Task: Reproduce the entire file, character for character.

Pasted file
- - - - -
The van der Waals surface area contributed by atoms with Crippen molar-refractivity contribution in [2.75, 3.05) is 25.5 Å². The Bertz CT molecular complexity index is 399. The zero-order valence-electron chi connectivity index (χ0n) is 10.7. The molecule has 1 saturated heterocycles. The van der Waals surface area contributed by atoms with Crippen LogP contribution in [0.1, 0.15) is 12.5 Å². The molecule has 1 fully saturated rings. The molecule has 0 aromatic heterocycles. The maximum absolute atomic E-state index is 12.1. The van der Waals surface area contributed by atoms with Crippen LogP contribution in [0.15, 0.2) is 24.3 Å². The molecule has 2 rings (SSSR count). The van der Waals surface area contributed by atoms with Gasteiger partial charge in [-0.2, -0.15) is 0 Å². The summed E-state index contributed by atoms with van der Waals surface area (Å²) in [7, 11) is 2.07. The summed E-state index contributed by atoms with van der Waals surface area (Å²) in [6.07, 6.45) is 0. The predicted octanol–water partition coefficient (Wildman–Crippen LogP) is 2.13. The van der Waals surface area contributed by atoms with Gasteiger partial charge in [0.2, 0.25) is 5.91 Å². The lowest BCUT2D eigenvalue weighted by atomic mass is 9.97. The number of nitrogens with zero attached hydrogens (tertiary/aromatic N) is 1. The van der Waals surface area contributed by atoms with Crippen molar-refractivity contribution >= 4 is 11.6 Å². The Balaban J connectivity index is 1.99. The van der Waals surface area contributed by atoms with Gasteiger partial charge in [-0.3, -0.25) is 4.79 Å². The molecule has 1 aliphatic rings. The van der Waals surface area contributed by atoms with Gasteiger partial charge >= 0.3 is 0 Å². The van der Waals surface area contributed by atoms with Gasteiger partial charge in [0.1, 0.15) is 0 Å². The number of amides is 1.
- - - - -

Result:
The van der Waals surface area contributed by atoms with Crippen molar-refractivity contribution in [2.75, 3.05) is 25.5 Å². The Bertz CT molecular complexity index is 399. The zero-order valence-electron chi connectivity index (χ0n) is 10.7. The molecule has 1 saturated heterocycles. The van der Waals surface area contributed by atoms with Crippen LogP contribution in [0.1, 0.15) is 12.5 Å². The molecule has 1 fully saturated rings. The molecule has 0 aromatic heterocycles. The maximum absolute atomic E-state index is 12.1. The van der Waals surface area contributed by atoms with Crippen LogP contribution in [0.15, 0.2) is 24.3 Å². The molecule has 2 rings (SSSR count). The van der Waals surface area contributed by atoms with Gasteiger partial charge in [-0.2, -0.15) is 0 Å². The summed E-state index contributed by atoms with van der Waals surface area (Å²) in [7, 11) is 2.07. The summed E-state index contributed by atoms with van der Waals surface area (Å²) in [6.07, 6.45) is 0. The predicted octanol–water partition coefficient (Wildman–Crippen LogP) is 2.13. The van der Waals surface area contributed by atoms with Gasteiger partial charge in [0.2, 0.25) is 5.91 Å². The lowest BCUT2D eigenvalue weighted by atomic mass is 9.97. The number of nitrogens with zero attached hydrogens (tertiary/aromatic N) is 1. The van der Waals surface area contributed by atoms with Crippen molar-refractivity contribution >= 4 is 11.6 Å². The Balaban J connectivity index is 1.99. The van der Waals surface area contributed by atoms with Gasteiger partial charge in [-0.3, -0.25) is 4.79 Å². The molecule has 1 aliphatic rings. The van der Waals surface area contributed by atoms with Gasteiger partial charge >= 0.3 is 0 Å². The van der Waals surface area contributed by atoms with Gasteiger partial charge in [0.1, 0.15) is 0 Å². The number of amides is 1.